> identical dataset, which would be helpful to know, too:  see the footnote to 2.
> below.)  You've already compared a subset of your dataset, and the results
> match, but there could be some systematic difference in the longer panels.
> Also, verify that the number of singletons (and other cases with a constant
> response) that is being thrown out by both packages is the same.  Stata gives
> you a message before the iteration begins ("note: XXX groups (YYY obs) dropped
> because of all positive or all negative outcomes.".  SAS says "Number of
> Uninformative Strata" and "Frequency Uninformative".  Both numbers should agree
> between packages.
> 2.  If Stata's Marquardt algorithm isn't so aggressive as SAS's (or Stata's
> singularity threshold is too sensitive), then you can try to side-step the
> Hessian altogether.  Try -clogit . . . , . . . technique(bhhh)-.  (See
> for a thread by
> someone with the same problem as you report.*)
> 3.  If that fails, then you can go the route that SAS used to use for
> conditional/fixed-effects logistic regression prior to the STRATA statement,
> namely, Cox regression.
> generate byte time = 2 - Y
> stset time, failure(Y = 1)
> stcox DUM CONT1 CONT2, strata(ID) exactp nohr
> 4.  If everything fails, then you might need to use SAS's answer, as Klaus
> suggests.  In light of the warnings from Stata, you might want to check on a
> couple of things in SAS's model-fit before relying extensively on it.
> a. You mention two lines in your SAS output.
> "I obtain:
> Newton-Raphson Ridge Optimization
> Without Parameter Scaling"
> The very next line in the output, the one just after that last line above.  You
> didn't mention it.  Does it say, "Convergence criterion (GCONV=1E-8)
> satisfied."?  The same claim should be repeated in the SAS .LOG file.
> b. Is everything else agreeable in the SAS .LOG file?
> c. You mentioned that the omnibus tests are all P < 0.0001.  What do the
> regression coefficients and their covariance matrix look like?  Are they
> sensible?
> d. You probably didn't ask for an iteration trace in the SAS run, but it would
> be good to see how things look at convergence.  I haven't tried the following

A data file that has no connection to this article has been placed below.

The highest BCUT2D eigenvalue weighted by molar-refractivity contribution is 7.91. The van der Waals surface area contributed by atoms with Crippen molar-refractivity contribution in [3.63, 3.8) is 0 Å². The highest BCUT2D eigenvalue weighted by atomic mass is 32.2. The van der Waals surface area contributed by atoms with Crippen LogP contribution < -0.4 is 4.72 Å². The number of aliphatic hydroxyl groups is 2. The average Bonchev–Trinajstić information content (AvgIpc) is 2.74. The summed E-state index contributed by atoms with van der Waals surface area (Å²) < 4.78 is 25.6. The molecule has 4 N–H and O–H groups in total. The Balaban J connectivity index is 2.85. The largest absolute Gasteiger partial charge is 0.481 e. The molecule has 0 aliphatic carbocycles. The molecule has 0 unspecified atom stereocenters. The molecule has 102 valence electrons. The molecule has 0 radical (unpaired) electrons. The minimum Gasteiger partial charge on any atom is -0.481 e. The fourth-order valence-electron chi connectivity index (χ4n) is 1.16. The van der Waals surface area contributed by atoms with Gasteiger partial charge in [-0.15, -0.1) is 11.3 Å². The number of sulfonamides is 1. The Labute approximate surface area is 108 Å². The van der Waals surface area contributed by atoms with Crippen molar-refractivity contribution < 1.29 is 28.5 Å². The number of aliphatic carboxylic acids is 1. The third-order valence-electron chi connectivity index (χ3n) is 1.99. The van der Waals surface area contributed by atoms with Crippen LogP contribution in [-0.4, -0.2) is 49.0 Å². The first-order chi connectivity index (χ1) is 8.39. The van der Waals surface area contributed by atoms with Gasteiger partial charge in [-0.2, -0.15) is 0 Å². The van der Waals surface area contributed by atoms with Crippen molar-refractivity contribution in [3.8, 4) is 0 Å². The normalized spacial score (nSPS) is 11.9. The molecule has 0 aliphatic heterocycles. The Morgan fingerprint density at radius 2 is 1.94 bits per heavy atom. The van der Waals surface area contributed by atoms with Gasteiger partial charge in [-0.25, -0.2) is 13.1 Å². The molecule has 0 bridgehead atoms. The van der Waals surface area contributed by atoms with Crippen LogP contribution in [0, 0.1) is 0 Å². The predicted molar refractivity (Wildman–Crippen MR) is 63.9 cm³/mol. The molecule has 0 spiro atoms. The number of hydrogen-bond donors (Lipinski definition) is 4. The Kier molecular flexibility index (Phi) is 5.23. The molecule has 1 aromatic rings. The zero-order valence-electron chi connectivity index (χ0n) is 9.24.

> for a run that blows up, but I believe that you can get an idea of SAS's
> gradient and Hessian at-convergence by feeding its regression coefficients to
> Stata and then not iterating at all.  If it works, then it avoids re-running the
> model-fit in SAS.  Try the steps below.
> Type in SAS's logit (untransformed) regression coefficients at full displayed
> precision into a Stata matrix.
> matrix input Beta = (<DUM's coefficient> <CONT1's coefficient> ///
>    <CONT2's coefficient>)
> Then,
> clogit Y DUM CONT1 CONT2, group(ID) from(Beta, copy) ///
>    iterate(0) gradient hessian
> Are you satisfied that the gradient's length is reasonably close to zero, that
> SAS's GCONV was tight enough?  Which predictor is Stata complaining about in the
> Hessian?  (Probably DUM, from your description of the dataset.)  Look back at
> 4.c. above, again, asking how sensible that predictor's coefficient and standard
> error are.
> Joseph Coveney
> *That the same problem arose twice in independent situations, combined with your
> observation that another software package has no trouble, raises the distinct
> possibility that there's a bug in Stata's -clogit-.  If so, then it's a rare bug
> that's difficult for StataCorp to replicate and fix without help from users.
> I'm obviously just guessing here, but from the user's manual, the objective
> function that -clogit- maximizes resembles a penalized log-likelihood, and
> something like a problem in the recursive algorithm to compute the conditioning
> factor looks as if it could give rise to the kind of behavior you and Yu Xue
> describe.  Regardless, if you're satisfied with the items in 4. above, then you
> might be doing everyone a favor by contacting StataCorp for follow-up.
> *
> *   For searches and help try:
> *